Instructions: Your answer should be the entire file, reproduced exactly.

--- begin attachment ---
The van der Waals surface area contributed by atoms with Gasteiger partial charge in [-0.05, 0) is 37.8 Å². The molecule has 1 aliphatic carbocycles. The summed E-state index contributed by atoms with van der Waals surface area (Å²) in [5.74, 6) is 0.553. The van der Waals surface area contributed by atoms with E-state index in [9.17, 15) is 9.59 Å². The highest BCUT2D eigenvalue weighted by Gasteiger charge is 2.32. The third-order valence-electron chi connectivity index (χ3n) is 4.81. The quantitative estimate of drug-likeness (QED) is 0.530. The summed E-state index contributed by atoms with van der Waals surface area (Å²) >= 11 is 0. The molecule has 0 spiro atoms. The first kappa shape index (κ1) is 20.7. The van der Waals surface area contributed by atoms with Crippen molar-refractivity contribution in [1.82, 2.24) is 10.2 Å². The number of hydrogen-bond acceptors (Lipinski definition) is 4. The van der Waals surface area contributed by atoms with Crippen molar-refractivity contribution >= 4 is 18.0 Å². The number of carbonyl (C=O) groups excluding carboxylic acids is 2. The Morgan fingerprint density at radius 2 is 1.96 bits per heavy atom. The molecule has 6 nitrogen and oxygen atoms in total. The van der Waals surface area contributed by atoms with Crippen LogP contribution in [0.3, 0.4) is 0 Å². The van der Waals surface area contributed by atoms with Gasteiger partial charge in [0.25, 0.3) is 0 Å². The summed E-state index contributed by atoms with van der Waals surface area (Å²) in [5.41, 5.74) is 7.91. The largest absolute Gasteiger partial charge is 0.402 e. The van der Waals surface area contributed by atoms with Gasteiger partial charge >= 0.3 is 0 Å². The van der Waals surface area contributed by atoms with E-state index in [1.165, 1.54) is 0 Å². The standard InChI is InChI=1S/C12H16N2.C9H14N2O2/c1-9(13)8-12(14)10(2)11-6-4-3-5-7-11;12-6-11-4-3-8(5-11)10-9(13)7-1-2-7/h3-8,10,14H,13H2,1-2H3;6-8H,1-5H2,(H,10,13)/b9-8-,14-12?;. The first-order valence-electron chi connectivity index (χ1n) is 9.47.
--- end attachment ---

The van der Waals surface area contributed by atoms with Gasteiger partial charge in [-0.05, 0) is 37.8 Å². The molecule has 1 aliphatic carbocycles. The summed E-state index contributed by atoms with van der Waals surface area (Å²) in [5.74, 6) is 0.553. The van der Waals surface area contributed by atoms with E-state index in [9.17, 15) is 9.59 Å². The highest BCUT2D eigenvalue weighted by Gasteiger charge is 2.32. The third-order valence-electron chi connectivity index (χ3n) is 4.81. The quantitative estimate of drug-likeness (QED) is 0.530. The summed E-state index contributed by atoms with van der Waals surface area (Å²) >= 11 is 0. The molecule has 0 spiro atoms. The first kappa shape index (κ1) is 20.7. The van der Waals surface area contributed by atoms with Crippen molar-refractivity contribution in [1.82, 2.24) is 10.2 Å². The number of hydrogen-bond acceptors (Lipinski definition) is 4. The van der Waals surface area contributed by atoms with Crippen molar-refractivity contribution >= 4 is 18.0 Å². The number of carbonyl (C=O) groups excluding carboxylic acids is 2. The Morgan fingerprint density at radius 2 is 1.96 bits per heavy atom. The molecule has 6 nitrogen and oxygen atoms in total. The van der Waals surface area contributed by atoms with Crippen LogP contribution in [0.3, 0.4) is 0 Å². The van der Waals surface area contributed by atoms with Gasteiger partial charge in [0.25, 0.3) is 0 Å². The summed E-state index contributed by atoms with van der Waals surface area (Å²) in [5.41, 5.74) is 7.91. The largest absolute Gasteiger partial charge is 0.402 e. The van der Waals surface area contributed by atoms with Gasteiger partial charge >= 0.3 is 0 Å². The van der Waals surface area contributed by atoms with E-state index in [1.165, 1.54) is 0 Å². The standard InChI is InChI=1S/C12H16N2.C9H14N2O2/c1-9(13)8-12(14)10(2)11-6-4-3-5-7-11;12-6-11-4-3-8(5-11)10-9(13)7-1-2-7/h3-8,10,14H,13H2,1-2H3;6-8H,1-5H2,(H,10,13)/b9-8-,14-12?;. The first-order valence-electron chi connectivity index (χ1n) is 9.47.